FAQs About Tea
HOW IS BOREAL HEARTLAND TEA PROCESSED?
Processing – Herbs destined for tea are preserved either by using the old-world method of air-drying, or with a more modern approach using an industrial dehydrator. When the conditions are just right the herbs are chopped or ground in a way that releases the best flavour for steeping. Product is checked every day to ensure CFIA standards are always met, and to ensure product quality.
Our facilities are Canadian Food Inspection Agency certified (CFIA). Our commitment to quality is reflected in the stringent production standards we have established.
Storage – Once the plants are completely dried they are put into long term storage in airtight, dark, cool-room temperatures. As product is put into storage it is checked over a final time for quality. Once again, poor quality product will be rejected and samples taken. Random batch samples are also taken for laboratory analysis to ensure quality.
What is the harvesting process?
Our harvesters are all local people who grew up experiencing “the bush”. They come to us with years of personal experience.
Training – We are serious about having highly-trained harvesters at Boreal Heartland. The Boreal Heartland Harvester training Course has been established to teach our harvesters wilderness safety, plant identification, product handling and care. Many of our harvesters also complete the Good Agricultural Collection Practice (GACP) certificate through the Herb, Spice & Specialty Agriculture Association. (HSSA)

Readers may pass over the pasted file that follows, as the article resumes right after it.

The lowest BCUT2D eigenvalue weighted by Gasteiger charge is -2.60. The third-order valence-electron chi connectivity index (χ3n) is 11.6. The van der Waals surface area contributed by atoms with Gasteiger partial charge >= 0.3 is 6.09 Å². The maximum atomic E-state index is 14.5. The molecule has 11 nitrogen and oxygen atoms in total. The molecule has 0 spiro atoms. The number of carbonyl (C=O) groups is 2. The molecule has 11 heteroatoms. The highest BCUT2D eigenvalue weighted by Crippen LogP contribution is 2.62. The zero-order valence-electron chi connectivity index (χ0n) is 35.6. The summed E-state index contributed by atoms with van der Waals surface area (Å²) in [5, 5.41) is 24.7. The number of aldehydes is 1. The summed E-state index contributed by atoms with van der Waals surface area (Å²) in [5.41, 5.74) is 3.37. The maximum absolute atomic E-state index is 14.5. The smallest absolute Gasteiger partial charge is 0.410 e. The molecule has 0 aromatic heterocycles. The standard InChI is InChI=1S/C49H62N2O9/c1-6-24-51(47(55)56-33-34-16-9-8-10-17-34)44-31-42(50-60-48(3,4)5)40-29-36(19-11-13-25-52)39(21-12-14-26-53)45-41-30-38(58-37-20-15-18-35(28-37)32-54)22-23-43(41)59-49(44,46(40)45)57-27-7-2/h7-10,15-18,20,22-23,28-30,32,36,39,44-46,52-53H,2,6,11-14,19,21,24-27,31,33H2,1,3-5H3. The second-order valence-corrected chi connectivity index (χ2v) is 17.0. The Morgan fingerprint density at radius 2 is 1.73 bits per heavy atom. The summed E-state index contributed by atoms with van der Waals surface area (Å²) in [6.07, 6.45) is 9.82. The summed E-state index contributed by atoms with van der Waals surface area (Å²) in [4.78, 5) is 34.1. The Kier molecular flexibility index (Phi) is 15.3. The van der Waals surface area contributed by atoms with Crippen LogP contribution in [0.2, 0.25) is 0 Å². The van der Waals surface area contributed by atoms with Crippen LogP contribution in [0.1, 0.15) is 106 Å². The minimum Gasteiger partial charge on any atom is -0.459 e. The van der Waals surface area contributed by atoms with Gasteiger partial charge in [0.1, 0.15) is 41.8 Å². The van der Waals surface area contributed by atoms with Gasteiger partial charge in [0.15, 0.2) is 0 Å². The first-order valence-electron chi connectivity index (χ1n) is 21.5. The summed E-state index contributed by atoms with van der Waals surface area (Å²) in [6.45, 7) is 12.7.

Harvesting – Locally trained and knowledgeable harvesters collect our required herbaceous plants (eg. Fireweed) and fungi (golden chanterelle mushrooms).
Receiving/Purchasing – The herbs are bought from the harvesters by Boreal Heartland directly. We carefully check the product to make sure it is the correct species and that it is in good condition, and we will reject anything that falls below our high standard. We are proud that, because of our knowledgeable and competent harvesters, product rejection doesn’t happen often.
I've heard Labrador Tea can be bad for me. Is it true?
There are different species of "Labrador tea" growing in North America and Europe which have higher or lower concentrations of ledol in them. Ledol in high concentrations can be a concern. The species of Labrador tea we use, that grows in our area, has a negligible concentration of ledol. Click the link below to learn more